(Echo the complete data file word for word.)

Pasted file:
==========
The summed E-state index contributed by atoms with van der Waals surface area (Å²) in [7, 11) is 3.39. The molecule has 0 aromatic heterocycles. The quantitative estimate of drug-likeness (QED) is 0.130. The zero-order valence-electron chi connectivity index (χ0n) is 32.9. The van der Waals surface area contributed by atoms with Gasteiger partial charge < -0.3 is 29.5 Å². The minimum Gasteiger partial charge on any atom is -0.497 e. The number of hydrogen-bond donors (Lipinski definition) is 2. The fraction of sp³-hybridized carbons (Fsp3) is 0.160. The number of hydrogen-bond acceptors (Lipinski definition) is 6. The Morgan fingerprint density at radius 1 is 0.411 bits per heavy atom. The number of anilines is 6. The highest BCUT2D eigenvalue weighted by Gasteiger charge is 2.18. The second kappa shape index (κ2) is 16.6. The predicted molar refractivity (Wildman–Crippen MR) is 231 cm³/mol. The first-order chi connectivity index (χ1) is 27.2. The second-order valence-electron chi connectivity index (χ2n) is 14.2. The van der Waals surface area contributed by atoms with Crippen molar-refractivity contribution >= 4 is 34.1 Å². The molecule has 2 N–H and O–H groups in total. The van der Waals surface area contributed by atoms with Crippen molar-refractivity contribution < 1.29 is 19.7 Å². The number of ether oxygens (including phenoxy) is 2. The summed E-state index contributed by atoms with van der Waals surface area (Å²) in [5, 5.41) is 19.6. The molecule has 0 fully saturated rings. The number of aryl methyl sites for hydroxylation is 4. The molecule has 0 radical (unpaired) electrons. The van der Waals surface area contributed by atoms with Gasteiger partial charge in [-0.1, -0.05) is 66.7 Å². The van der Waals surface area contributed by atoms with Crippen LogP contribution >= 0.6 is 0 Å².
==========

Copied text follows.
The summed E-state index contributed by atoms with van der Waals surface area (Å²) in [7, 11) is 3.39. The molecule has 0 aromatic heterocycles. The quantitative estimate of drug-likeness (QED) is 0.130. The zero-order valence-electron chi connectivity index (χ0n) is 32.9. The van der Waals surface area contributed by atoms with Gasteiger partial charge < -0.3 is 29.5 Å². The minimum Gasteiger partial charge on any atom is -0.497 e. The number of hydrogen-bond donors (Lipinski definition) is 2. The fraction of sp³-hybridized carbons (Fsp3) is 0.160. The number of hydrogen-bond acceptors (Lipinski definition) is 6. The Morgan fingerprint density at radius 1 is 0.411 bits per heavy atom. The number of anilines is 6. The highest BCUT2D eigenvalue weighted by Gasteiger charge is 2.18. The second kappa shape index (κ2) is 16.6. The predicted molar refractivity (Wildman–Crippen MR) is 231 cm³/mol. The first-order chi connectivity index (χ1) is 27.2. The second-order valence-electron chi connectivity index (χ2n) is 14.2. The van der Waals surface area contributed by atoms with Crippen molar-refractivity contribution >= 4 is 34.1 Å². The molecule has 2 N–H and O–H groups in total. The van der Waals surface area contributed by atoms with Crippen molar-refractivity contribution < 1.29 is 19.7 Å². The number of ether oxygens (including phenoxy) is 2. The summed E-state index contributed by atoms with van der Waals surface area (Å²) in [5, 5.41) is 19.6. The molecule has 0 fully saturated rings. The number of aryl methyl sites for hydroxylation is 4. The molecule has 0 radical (unpaired) electrons. The van der Waals surface area contributed by atoms with Gasteiger partial charge in [-0.1, -0.05) is 66.7 Å². The van der Waals surface area contributed by atoms with Crippen LogP contribution >= 0.6 is 0 Å².